Almost a year has passed now since Gen Rinpoche, our peerless guru and spiritual friend of immeasurable kindness, left us. On many occasions in his last two or three years he pointed out that he had taught us every aspect of the Buddha's original teachings without leaving anything out or adding anything unauthentic. He truly had dedicated the last decade of his accomplished life to turning the Wheel of Dharma in this far flung region, and it was his gift to all of us in New Zealand that he established a centre of Buddhist learning here in the far south. And at least those who were present at the cremation ceremony at Harbour Cone on the Otago Peninsular last year will understand my statement that Gen Rinpoche gave his body to bless the piece of land where it took place.
I was fortunate to have purchased this land a few months before and from the very beginning when I inspected it, and prior to negotiations and eventual settlement with the vendor, I had the wish to see a stupa built there. But I must admit that it was more than a wish. I had made a vow to build one, some years before.
It was in early 1989, still in my first year in the Dharma, when I visited Vultures' Peak at Rajgir in northern India. This is where the second turning of the Wheel took place, giving us the Wisdom Sutras which are so important for us Mahayana Buddhists. I was heading for a hilltop above the Japanese Temple to have a grand view of the whole area, where most of the hills were once topped by stupas. As I approached the summit I saw an orderly pile of old bricks which probably derived from a stupa destroyed in the time when Buddhism was eradicated in India. In true pilgrim's spirit, I wanted to add a few stones myself, but got carried away by materialistic thoughts (the more the stones the more the merit!) and gathered from amongst grass and scrub as many whole or broken bricks as I could carry. Disaster struck when I put my load on the top of the structure and realized that I had overdone it. The additional weight of my bricks had weakened and destabilized the very basis of the pile and it was certain that I could do nothing but watch it collapsing. But for some minutes I stood there and tried to ignore the inevitable, embracing the structure, feeling its instability and pushing all my weight and strength against the movement of the bricks at its base. And I pushed, and pushed even harder, but finally I had to let it all go, and about one third of the structure collapsed. Although the side of the pile which had a niche with a clay Buddha statue inside was not affected -- and the whole pile was not even a stupa anyway -- I felt in the naive way of a very recent convert, that I had destroyed a stupa and, while I was piling up the bricks again, vowed to build one in this lifetime.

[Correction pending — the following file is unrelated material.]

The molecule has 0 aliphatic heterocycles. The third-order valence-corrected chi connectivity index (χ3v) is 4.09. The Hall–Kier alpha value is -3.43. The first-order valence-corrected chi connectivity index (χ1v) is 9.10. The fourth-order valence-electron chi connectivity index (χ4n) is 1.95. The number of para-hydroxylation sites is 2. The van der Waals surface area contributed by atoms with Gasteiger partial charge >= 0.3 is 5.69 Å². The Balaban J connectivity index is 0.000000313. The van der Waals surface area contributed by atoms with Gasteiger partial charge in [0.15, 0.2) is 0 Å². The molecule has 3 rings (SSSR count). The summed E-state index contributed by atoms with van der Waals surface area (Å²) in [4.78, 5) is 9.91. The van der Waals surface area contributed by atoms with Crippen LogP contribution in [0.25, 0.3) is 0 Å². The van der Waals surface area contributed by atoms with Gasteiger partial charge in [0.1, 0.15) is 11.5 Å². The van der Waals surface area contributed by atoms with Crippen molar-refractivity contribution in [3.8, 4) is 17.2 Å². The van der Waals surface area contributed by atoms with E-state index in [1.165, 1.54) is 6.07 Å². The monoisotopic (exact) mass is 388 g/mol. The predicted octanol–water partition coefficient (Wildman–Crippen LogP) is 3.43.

And now it's about to happen! And I am so glad not to be on my own to do it, but to be part of a group of people dedicated to such a task.
We have set up the legal framework to give the Dhargyey Buddhist Centre as the body carrying out the project the right to occupy the site where the cremation took place, and that is about to be registered on the Certificate of Title. The lengthy period of compiling the Application for Resource Consent (and waiting for the response!) has finally seen its fruition: on July 15th planning approval was granted by the Dunedin City Council. In the meantime, donations from all over the world have been coming in (we can still do quite well with some more, though!) and the technical experts -- architect, structural engineer, people dealing with precast concrete, metal workers, and others -- have been drawing plans and doing their calculations and quotes. All of them were confronted with technical aspects that were absolutely new to them, and it was amazing to see with what a high level of personal interest in the project they took on their respective jobs. But first and foremost it was two people who carried the project so far in such a short time: Thupten Rinpoche who steered it in the gentle and knowledgeable way with which he inspires and guides his students, and Ani Chödrön with her many skills and her ability to stay focused on a project with all its details.
So, some of you may ask now, what's left for us to do? Well, many of you have already done essential work: gathering all those items to go into the chambers of the stupa, and then of course making all those sa.tsas, those figurines made from clay with the ground-up relics of Gen Rinpoche's holy body mixed into it. And for those who would like to do even more, or who have missed out so far on their opportunity to participate in this project of creating a place and a symbol to commemorate Gen Rinpoche, there is still a lot to be done, and your chance is now. Contact me after teachings, or leave a message with the residents at the Centre in Royal Terrace, and I'll ring you back to co-ordinate tasks and times.